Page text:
Haunted Honeymoon, 1940

I’m twenty minutes in and still waiting for this to start. At this point, Haunted Honeymoon could be about anything: fishing in Scotland, mystery writing, financing a garage, and, maybe, a honeymoon. Thankfully, Noakes (Roy Emerton) eventually has the good sense to get himself killed, his shady dealings with locals having caught up with him. But no one seems to notice. Upon Lord Whimsey’s (Robert Montgomery’s) and his wife Harriet’s (Constance Cumming’s) arrival at their new home, another interlude of, well, whimsy, ensues.

One hour in and the body is finally discovered. Then, things do get interesting, as any of about a half dozen people are suspects. It is pretty clever how Whimsey solves the mystery. The problem is, do we care about any of the supporting cast enough to be satisfied or disappointed at the denouement? I’m more interested in the cactus, and the poor little stoat whom Whimsey flings at the camera. It’s almost as though, since all the suspects are lower-class, any of them will do as the culprit. Whimsey is so nonchalant about the murder that there’s no sense of drama; the atmospheric only thickens in the relatively short sequence just before the murder, before Whimsey’s arrival. It’s even more odd that Harriet treats the whole deal as a splendid game–Noakes is after all her uncle.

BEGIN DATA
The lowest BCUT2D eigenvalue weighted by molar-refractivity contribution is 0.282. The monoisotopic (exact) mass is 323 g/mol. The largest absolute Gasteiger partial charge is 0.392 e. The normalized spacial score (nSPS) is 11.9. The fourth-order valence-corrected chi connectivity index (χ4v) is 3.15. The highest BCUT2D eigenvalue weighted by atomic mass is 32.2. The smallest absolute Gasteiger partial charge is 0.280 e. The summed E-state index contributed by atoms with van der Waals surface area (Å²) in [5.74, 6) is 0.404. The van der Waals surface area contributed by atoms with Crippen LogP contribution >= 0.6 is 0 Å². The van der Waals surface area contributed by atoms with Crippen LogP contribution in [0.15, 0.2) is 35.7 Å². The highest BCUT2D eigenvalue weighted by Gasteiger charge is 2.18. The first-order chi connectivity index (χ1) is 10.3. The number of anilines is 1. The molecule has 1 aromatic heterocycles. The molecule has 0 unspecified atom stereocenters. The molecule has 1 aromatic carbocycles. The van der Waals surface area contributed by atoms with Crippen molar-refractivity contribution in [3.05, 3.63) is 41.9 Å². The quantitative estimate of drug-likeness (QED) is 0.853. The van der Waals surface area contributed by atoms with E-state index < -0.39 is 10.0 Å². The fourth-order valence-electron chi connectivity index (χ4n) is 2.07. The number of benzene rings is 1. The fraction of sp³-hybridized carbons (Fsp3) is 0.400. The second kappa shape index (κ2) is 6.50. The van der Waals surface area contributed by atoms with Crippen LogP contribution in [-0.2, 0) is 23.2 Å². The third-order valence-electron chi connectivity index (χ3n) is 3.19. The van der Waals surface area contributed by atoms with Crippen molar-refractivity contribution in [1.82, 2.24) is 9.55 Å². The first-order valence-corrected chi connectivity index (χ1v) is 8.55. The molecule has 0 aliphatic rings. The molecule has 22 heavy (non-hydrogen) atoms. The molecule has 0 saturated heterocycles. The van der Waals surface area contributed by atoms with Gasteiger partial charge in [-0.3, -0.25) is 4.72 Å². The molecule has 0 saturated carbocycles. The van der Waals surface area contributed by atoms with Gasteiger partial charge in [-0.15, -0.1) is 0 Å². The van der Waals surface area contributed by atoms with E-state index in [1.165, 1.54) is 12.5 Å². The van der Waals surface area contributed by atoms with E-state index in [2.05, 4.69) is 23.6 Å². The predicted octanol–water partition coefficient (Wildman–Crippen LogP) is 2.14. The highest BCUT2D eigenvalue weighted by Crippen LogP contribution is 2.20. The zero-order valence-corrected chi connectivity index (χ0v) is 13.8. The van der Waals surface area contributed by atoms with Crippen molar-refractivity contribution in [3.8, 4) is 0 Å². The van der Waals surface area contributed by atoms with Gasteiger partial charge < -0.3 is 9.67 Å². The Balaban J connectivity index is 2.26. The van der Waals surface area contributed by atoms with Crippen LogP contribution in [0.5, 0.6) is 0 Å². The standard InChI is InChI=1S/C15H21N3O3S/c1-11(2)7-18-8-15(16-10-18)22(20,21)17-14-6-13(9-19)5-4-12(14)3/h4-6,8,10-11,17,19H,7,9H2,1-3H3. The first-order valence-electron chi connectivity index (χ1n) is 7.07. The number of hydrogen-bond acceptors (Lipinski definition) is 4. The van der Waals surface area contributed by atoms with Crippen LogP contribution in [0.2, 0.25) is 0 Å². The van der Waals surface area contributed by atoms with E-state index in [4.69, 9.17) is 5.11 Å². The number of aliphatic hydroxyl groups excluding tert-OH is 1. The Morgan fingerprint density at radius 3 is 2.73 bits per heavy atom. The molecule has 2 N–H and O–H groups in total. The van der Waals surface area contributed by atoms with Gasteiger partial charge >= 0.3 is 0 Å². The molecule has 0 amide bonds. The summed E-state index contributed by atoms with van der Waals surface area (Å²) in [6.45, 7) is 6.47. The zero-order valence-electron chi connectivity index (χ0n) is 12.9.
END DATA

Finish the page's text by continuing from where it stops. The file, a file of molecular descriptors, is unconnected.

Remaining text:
Others have noted, the suitability of Montegomery playing an English Lord is questionable. His performance isn’t at all bad, but he’s missing the Old World charm and sophistication that would be more convincing. Leaving the Whimsey role aside, the movie would’ve been better starting off with Noakes and his enemies circling each other to set the stage for the murder. This should be the crucial part of the plot. We could still have the ‘Whimsical’ newlyweds there to solve the mystery, but more as a subplot to the main action. As it is, Haunted Honeymoon is more of a padded short feature, trying vainly to win us over with a lot of extraneous scenes. The actual honeymoon lies in the couple’s future, and, despite a great old house, there’s no haunting going on. 6/10.

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